I have read and reviewed a few Patrick Ness books now, and there is no doubt that he is an incredibly talented and engaging author. I really loved More Than This, enjoyed The Knife of Never Letting Go (which is being made in to a film with an amazing cast) and was intrigued by The Rest of Us Just Live Here (amazing concept and an alternative view on superheroes!) This book is no different, but I am feeling a little uncomfortable about recommending it to you and I will explain the reasons why as we go along.
The main story centres around a day in the life of Adam Thorn. He is 17 and lives in a small town in middle America. His father Bob Thorn, is a local pastor for a church called The House Upon the Rock. For English readers I imagine him as one of those evangelical priests who walks up and down at the pulpit and shouts a lot about Jesus loving you, I think that these are a more regular occurrence in America then they are here. His mother is in denial that they are poor and his brother Marty is the prodigal son who has gone off to Christian college to learn how to be a preacher like his dad. Adam is the black sheep in the family because he is gay. Not that this is ever discussed in the Thorn household, ever. Marty has all the commitment but none of the personality and Adam has all the personality but, according to Big Bob Thorn, is morally corrupt.
Adam’s best friend is called Angela Darlington and she is the adopted daughter of a Dutch lady and her American husband. She is originally from Korea I think and has a sharp wit and an open heart. She loves Adam and worries for him and has decided that she is bi or gay or not, it doesn’t matter. She supports Adam and is more family to him then his own crazy lot. He also has a boyfriend called Linus but is still in love with his ex, Enzo who is moving out of town. Today is his leaving party (or get-together as they keep calling it) and the book is leading up to this event. Adam also likes cross country running but isn’t very fast, which is incidental to the book but shows a little of his personality.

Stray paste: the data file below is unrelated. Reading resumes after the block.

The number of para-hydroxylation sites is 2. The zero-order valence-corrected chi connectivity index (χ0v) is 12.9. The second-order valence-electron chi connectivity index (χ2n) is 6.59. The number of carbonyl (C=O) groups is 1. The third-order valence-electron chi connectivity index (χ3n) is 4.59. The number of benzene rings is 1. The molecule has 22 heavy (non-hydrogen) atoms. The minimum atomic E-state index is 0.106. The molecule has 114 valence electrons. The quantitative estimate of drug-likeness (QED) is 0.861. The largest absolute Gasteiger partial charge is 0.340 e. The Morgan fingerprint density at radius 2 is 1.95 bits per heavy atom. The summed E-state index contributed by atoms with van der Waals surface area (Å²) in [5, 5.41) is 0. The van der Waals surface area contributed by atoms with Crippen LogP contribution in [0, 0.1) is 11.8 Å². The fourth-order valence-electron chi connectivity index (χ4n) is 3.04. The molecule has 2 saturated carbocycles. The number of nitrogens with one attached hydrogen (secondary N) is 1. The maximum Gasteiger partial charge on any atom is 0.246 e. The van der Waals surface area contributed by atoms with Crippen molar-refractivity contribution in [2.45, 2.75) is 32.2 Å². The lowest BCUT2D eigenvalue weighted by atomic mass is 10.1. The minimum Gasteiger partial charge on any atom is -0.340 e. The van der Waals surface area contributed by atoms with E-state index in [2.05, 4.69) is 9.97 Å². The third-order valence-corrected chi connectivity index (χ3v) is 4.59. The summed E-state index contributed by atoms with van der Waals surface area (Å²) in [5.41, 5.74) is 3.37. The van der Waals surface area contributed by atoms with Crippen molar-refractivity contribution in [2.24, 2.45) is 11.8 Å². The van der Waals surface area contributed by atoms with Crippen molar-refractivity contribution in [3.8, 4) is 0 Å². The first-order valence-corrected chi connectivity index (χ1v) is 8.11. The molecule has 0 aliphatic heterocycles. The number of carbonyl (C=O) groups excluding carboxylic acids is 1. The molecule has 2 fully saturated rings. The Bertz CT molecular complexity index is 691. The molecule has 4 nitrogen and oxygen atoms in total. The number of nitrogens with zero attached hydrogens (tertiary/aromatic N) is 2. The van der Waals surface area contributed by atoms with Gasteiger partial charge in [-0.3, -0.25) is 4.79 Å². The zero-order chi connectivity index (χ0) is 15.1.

The other section of the book centres around the drug fuelled murder of another local girl, Katherine van Leuwen. She is murdered by her boyfriend while they are both high and her body is dumped in the local lake – where the get together is taking place later on. Her spirit inhabits some kind of Queen of the Lake who is now wandering the town looking for her murderer to exact revenge. Or rather the queen has reanimated Katherine’s body and when people see her, they are shocked to see the dead Katherine wandering about. She is followed by her faithful servant who is a fawn. She visits Katherine’s mother and friend and the murder scene trying to figure out why she is there. If the Queen cannot reconnect with her body by the end of the day then the world (hers and ours) will be destroyed. No pressure there then – the poor fawn is working overtime to erase everyone’s memories of his Queen in Katherine’s body. You all still with me?